Ill. bill aims to ensure Medicare funding for ambulance services
Under the current law, ground ambulance providers face a 23 percent cut in reimbursement for ESRD ambulance transports if the patient is a Medicare beneficiary
By Nick Draper
SPRINGFIELD, Ill. — Congressman Darin LaHood has introduced new legislation that aims to ensure proper Medicare funding for scheduled, non-emergency end-stage renal disease ambulance services.
Alongside Congressman Terri Sewell, a Democrat from the 7th district of Alabama, LaHood introduced House Resolution 6269, which would change the Bipartisan Budget Act of 2018 to restructure the payment adjustment of non-emergency ESRD ambulance transports under Medicaid.
"This is a bill within the Ways and Means Committee that would help ensure that our ambulance services in rural areas aren't jeopardized," LaHood said. "Our bill makes sure that Medicare fully funds ambulance services. If you live in a small community, you'll need these ambulance services. This bill ensures they're fairly reimbursed for those services."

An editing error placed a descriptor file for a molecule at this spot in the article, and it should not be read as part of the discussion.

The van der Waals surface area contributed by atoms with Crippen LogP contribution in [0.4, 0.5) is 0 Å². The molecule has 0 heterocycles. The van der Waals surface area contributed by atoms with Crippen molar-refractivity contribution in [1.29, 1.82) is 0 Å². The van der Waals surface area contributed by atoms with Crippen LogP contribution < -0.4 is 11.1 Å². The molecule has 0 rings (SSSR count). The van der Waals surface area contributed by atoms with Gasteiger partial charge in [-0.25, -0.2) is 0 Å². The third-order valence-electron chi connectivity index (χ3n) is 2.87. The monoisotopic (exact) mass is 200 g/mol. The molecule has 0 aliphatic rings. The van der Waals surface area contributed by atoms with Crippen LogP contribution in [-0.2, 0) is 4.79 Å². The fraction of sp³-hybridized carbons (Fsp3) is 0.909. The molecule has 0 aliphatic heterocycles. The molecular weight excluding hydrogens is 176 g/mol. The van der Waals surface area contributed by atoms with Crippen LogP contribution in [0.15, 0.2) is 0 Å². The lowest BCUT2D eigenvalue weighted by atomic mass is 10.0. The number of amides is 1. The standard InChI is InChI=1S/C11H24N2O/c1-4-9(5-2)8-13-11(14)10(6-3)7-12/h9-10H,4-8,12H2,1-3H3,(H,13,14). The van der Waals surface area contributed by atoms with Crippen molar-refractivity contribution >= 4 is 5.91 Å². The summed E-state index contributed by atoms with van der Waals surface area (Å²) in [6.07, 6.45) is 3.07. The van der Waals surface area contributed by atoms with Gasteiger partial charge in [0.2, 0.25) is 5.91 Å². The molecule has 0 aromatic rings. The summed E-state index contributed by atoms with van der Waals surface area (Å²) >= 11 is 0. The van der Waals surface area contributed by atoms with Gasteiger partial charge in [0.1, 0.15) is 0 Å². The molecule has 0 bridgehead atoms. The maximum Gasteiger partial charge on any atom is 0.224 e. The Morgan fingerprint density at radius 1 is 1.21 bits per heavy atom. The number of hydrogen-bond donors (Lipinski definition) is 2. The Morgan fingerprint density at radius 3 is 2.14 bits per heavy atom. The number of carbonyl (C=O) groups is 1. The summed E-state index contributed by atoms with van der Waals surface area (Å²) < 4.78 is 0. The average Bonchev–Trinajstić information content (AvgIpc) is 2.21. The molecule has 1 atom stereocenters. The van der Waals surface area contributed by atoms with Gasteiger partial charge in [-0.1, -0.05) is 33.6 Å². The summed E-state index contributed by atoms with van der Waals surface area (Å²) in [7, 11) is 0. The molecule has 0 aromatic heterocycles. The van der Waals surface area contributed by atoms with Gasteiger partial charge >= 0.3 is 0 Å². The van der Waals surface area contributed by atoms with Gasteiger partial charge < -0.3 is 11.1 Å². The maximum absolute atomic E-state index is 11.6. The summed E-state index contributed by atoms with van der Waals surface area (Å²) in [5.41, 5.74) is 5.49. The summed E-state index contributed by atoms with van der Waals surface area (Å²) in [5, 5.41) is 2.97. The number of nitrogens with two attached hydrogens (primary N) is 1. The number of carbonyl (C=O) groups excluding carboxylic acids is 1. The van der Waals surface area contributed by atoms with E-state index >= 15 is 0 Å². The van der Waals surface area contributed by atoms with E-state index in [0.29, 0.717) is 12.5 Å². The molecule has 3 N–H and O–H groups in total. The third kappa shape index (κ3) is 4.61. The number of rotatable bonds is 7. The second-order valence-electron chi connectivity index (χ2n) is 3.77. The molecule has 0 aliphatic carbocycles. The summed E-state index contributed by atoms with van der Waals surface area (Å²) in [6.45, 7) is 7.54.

Under the current law, ground ambulance providers face a 23 percent cut in reimbursement for ESRD ambulance transports if the patient is a Medicare beneficiary.
ESRD is the last stage of chronic kidney disease and often requires dialysis therapy, typically three times a week. The ambulance transport and the treatment are scheduled in advance.
The Non-Emergency Ambulance Transportation Sustainability and Accountability Act, as the resolution is called, would change the law to make payment reduction to reflect the proportion of pre-scheduled, non-emergency ESRD transports a company makes, according to a news release.
"Upcoming modifications to Medicare payments threaten to unfairly impact 24-7 emergency ambulance services in rural America. These changes will disrupt providers' ability to plan and offer comprehensive services around the clock to rural patients, like many of my constituents in central and west-central Illinois," LaHood said in a news release. "Our bill would correct this by reforming the program to reflect the reality of the work these providers do in our communities."
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